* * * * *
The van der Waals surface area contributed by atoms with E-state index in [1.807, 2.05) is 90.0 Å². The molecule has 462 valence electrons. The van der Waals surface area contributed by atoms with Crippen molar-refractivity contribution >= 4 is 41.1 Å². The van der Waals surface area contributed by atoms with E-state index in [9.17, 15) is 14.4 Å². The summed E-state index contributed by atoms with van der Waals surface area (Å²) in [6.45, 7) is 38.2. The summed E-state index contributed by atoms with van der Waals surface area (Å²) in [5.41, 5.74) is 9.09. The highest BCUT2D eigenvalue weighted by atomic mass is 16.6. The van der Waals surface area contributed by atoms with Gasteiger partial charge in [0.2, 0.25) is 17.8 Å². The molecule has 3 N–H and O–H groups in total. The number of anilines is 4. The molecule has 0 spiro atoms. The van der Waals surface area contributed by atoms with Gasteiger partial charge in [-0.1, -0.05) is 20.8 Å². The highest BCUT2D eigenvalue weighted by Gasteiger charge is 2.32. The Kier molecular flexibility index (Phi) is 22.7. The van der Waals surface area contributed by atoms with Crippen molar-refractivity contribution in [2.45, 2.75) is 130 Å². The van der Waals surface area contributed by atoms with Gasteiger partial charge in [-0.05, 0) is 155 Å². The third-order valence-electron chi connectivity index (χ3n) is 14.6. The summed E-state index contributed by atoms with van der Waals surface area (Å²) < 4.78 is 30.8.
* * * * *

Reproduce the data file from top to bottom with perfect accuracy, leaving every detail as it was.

The van der Waals surface area contributed by atoms with E-state index in [1.807, 2.05) is 90.0 Å². The molecule has 462 valence electrons. The van der Waals surface area contributed by atoms with Crippen molar-refractivity contribution >= 4 is 41.1 Å². The van der Waals surface area contributed by atoms with E-state index in [9.17, 15) is 14.4 Å². The summed E-state index contributed by atoms with van der Waals surface area (Å²) in [6.45, 7) is 38.2. The summed E-state index contributed by atoms with van der Waals surface area (Å²) in [5.41, 5.74) is 9.09. The highest BCUT2D eigenvalue weighted by atomic mass is 16.6. The van der Waals surface area contributed by atoms with Gasteiger partial charge in [0.2, 0.25) is 17.8 Å². The molecule has 3 N–H and O–H groups in total. The number of anilines is 4. The molecule has 0 spiro atoms. The van der Waals surface area contributed by atoms with Gasteiger partial charge in [-0.1, -0.05) is 20.8 Å². The highest BCUT2D eigenvalue weighted by Gasteiger charge is 2.32. The Kier molecular flexibility index (Phi) is 22.7. The van der Waals surface area contributed by atoms with Crippen molar-refractivity contribution in [2.45, 2.75) is 130 Å². The van der Waals surface area contributed by atoms with Gasteiger partial charge in [-0.05, 0) is 155 Å². The third-order valence-electron chi connectivity index (χ3n) is 14.6. The summed E-state index contributed by atoms with van der Waals surface area (Å²) < 4.78 is 30.8.